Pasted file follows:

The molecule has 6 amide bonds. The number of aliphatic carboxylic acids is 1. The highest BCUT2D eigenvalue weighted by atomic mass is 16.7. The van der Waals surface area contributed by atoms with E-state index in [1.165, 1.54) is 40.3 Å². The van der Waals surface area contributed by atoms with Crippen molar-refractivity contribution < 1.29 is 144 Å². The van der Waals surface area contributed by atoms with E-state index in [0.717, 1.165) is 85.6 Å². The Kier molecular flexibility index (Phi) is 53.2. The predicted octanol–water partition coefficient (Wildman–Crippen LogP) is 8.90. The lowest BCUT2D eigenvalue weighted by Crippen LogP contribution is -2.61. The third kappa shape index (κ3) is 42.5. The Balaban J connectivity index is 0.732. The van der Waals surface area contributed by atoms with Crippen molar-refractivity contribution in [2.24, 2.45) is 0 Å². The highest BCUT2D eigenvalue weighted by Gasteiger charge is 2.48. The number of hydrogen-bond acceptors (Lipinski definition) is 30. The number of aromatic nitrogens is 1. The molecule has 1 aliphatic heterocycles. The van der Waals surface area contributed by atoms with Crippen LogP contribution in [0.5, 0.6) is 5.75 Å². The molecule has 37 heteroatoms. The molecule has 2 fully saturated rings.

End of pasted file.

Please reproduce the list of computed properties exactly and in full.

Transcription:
The molecule has 6 amide bonds. The number of aliphatic carboxylic acids is 1. The highest BCUT2D eigenvalue weighted by atomic mass is 16.7. The van der Waals surface area contributed by atoms with E-state index in [1.165, 1.54) is 40.3 Å². The van der Waals surface area contributed by atoms with Crippen molar-refractivity contribution < 1.29 is 144 Å². The van der Waals surface area contributed by atoms with E-state index in [0.717, 1.165) is 85.6 Å². The Kier molecular flexibility index (Phi) is 53.2. The predicted octanol–water partition coefficient (Wildman–Crippen LogP) is 8.90. The lowest BCUT2D eigenvalue weighted by Crippen LogP contribution is -2.61. The third kappa shape index (κ3) is 42.5. The Balaban J connectivity index is 0.732. The van der Waals surface area contributed by atoms with Crippen molar-refractivity contribution in [2.24, 2.45) is 0 Å². The highest BCUT2D eigenvalue weighted by Gasteiger charge is 2.48. The number of hydrogen-bond acceptors (Lipinski definition) is 30. The number of aromatic nitrogens is 1. The molecule has 1 aliphatic heterocycles. The van der Waals surface area contributed by atoms with Crippen LogP contribution in [0.5, 0.6) is 5.75 Å². The molecule has 37 heteroatoms. The molecule has 2 fully saturated rings.